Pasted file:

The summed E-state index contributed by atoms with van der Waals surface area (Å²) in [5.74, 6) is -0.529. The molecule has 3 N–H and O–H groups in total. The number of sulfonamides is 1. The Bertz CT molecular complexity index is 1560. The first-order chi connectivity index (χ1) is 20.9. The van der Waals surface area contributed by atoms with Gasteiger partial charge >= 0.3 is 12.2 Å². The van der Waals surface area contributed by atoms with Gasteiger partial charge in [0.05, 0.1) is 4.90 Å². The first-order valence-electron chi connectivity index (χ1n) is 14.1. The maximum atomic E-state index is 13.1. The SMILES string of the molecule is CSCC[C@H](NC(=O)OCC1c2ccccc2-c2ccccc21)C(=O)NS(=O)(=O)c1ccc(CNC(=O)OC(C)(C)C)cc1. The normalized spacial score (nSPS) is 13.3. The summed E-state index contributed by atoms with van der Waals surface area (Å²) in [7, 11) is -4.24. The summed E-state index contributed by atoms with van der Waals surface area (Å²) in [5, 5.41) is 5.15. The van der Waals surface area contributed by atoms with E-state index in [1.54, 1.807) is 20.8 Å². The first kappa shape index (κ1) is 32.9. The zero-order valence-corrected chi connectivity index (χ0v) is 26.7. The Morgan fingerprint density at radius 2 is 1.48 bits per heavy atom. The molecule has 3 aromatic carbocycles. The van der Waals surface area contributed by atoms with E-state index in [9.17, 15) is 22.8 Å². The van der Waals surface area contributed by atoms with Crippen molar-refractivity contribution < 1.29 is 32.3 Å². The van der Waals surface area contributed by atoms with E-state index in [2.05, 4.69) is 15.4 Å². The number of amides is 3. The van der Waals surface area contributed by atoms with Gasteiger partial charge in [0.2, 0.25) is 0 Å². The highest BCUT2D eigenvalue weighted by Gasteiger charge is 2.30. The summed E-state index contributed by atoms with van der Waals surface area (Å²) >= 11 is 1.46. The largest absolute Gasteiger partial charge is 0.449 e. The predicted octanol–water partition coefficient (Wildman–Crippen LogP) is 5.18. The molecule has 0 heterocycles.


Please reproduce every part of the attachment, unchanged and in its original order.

The summed E-state index contributed by atoms with van der Waals surface area (Å²) in [5.74, 6) is -0.529. The molecule has 3 N–H and O–H groups in total. The number of sulfonamides is 1. The Bertz CT molecular complexity index is 1560. The first-order chi connectivity index (χ1) is 20.9. The van der Waals surface area contributed by atoms with Gasteiger partial charge >= 0.3 is 12.2 Å². The van der Waals surface area contributed by atoms with Gasteiger partial charge in [0.05, 0.1) is 4.90 Å². The first-order valence-electron chi connectivity index (χ1n) is 14.1. The maximum atomic E-state index is 13.1. The SMILES string of the molecule is CSCC[C@H](NC(=O)OCC1c2ccccc2-c2ccccc21)C(=O)NS(=O)(=O)c1ccc(CNC(=O)OC(C)(C)C)cc1. The normalized spacial score (nSPS) is 13.3. The summed E-state index contributed by atoms with van der Waals surface area (Å²) in [7, 11) is -4.24. The summed E-state index contributed by atoms with van der Waals surface area (Å²) in [5, 5.41) is 5.15. The van der Waals surface area contributed by atoms with E-state index in [1.54, 1.807) is 20.8 Å². The first kappa shape index (κ1) is 32.9. The zero-order valence-corrected chi connectivity index (χ0v) is 26.7. The Morgan fingerprint density at radius 2 is 1.48 bits per heavy atom. The molecule has 3 aromatic carbocycles. The van der Waals surface area contributed by atoms with E-state index in [9.17, 15) is 22.8 Å². The van der Waals surface area contributed by atoms with Crippen molar-refractivity contribution < 1.29 is 32.3 Å². The van der Waals surface area contributed by atoms with E-state index in [2.05, 4.69) is 15.4 Å². The number of amides is 3. The van der Waals surface area contributed by atoms with Gasteiger partial charge in [0.2, 0.25) is 0 Å². The highest BCUT2D eigenvalue weighted by Gasteiger charge is 2.30. The summed E-state index contributed by atoms with van der Waals surface area (Å²) >= 11 is 1.46. The largest absolute Gasteiger partial charge is 0.449 e. The predicted octanol–water partition coefficient (Wildman–Crippen LogP) is 5.18. The molecule has 0 heterocycles.